8) How will I pay for the property? Where the funds are coming from (i.e. separate or joint accounts, a related entity, borrowed funds, etc.), has various tax implications. When borrowing funds, it is beneficial for U.S. tax purposes to borrow from a U.S. lender. Generally there is no U.S. interest deduction when a non-U.S. individual borrows funds collateralized by Canadian real estate even if the funds are used to purchase the U.S. property. Various factors, including your U.S. credit history and down payment amount, will affect your ability to borrow funds from a U.S. lender. Before you locate a property to purchase, financing should be in place to ensure you don’t miss a great opportunity.

9) What kind of records should I keep? All records related to property purchases, improvements, and sales should be retained for at least seven years following the U.S. filing deadline for the year of sale, assuming all income tax returns were timely filed. Supporting documents for income and business expenses should also be kept for three years following the deadline of the related income tax return. Supporting documents include Forms 1099 and 1042, bank deposit slips, receipt books, cash register tapes, invoices, and credit card slips. For more information, see http://www.irs.gov/Businesses/Small- Businesses-&-Self-Employed/Recordkeeping.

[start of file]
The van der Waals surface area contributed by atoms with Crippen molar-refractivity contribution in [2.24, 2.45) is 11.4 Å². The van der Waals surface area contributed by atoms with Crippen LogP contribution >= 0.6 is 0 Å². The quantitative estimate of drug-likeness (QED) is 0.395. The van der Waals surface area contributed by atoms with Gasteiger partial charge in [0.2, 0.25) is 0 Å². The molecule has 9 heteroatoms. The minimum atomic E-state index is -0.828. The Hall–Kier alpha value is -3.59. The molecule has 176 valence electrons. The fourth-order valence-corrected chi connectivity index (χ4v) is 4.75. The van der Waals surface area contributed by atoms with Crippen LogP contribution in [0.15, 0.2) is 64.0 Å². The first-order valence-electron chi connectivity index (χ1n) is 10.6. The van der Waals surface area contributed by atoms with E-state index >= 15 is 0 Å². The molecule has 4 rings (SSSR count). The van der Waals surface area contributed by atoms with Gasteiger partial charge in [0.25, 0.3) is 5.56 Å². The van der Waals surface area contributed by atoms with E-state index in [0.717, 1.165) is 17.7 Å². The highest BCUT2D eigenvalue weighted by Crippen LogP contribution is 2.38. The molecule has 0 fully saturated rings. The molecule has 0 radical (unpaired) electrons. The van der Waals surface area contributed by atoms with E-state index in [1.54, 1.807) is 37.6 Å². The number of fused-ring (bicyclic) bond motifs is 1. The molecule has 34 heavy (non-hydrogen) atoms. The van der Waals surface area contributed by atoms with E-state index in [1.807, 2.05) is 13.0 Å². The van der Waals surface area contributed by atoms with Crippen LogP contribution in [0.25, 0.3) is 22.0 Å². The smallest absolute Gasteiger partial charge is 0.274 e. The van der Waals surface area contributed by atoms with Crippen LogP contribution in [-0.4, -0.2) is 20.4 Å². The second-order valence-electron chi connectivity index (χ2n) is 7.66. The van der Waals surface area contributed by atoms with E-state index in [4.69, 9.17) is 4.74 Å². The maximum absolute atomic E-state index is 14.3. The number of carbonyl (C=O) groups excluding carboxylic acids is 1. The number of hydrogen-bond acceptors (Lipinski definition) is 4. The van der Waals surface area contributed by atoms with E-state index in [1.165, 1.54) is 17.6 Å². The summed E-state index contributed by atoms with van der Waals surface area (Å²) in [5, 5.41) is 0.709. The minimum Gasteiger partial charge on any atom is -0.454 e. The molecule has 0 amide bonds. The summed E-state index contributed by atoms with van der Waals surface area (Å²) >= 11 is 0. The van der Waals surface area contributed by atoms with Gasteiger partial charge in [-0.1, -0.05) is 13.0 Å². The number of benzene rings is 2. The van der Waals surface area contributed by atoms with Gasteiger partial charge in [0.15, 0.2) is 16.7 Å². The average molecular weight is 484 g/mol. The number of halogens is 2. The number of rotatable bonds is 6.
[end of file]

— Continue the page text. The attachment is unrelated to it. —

10) What are my future plans in the U.S.? Most of us don’t have a crystal ball and don’t know what the future brings us, but the extent you do know your future plans can really help in planning. Some structures offer more flexibility than others, and some are more conducive to becoming a U.S. resident. You may start with a vacation property in Arizona and end up with ten rentals in five states. If this happens, your U.S. real estate structure may need to be updated to meet your changing needs.

This list of questions is not meant to be exhaustive. Conducting due diligence and finding the right professionals will help maximize your investing opportunities.

VSH is a dynamic and responsive full-service CPA firm located in the Barkley District of Bellingham. We look to proactively contribute ideas that cultivate the business success of our clients.

For more information, contact Kari Doss at 360-734-8715 or by email at kdoss@vshcpa.com. Visit us online at www.vshcpa.com.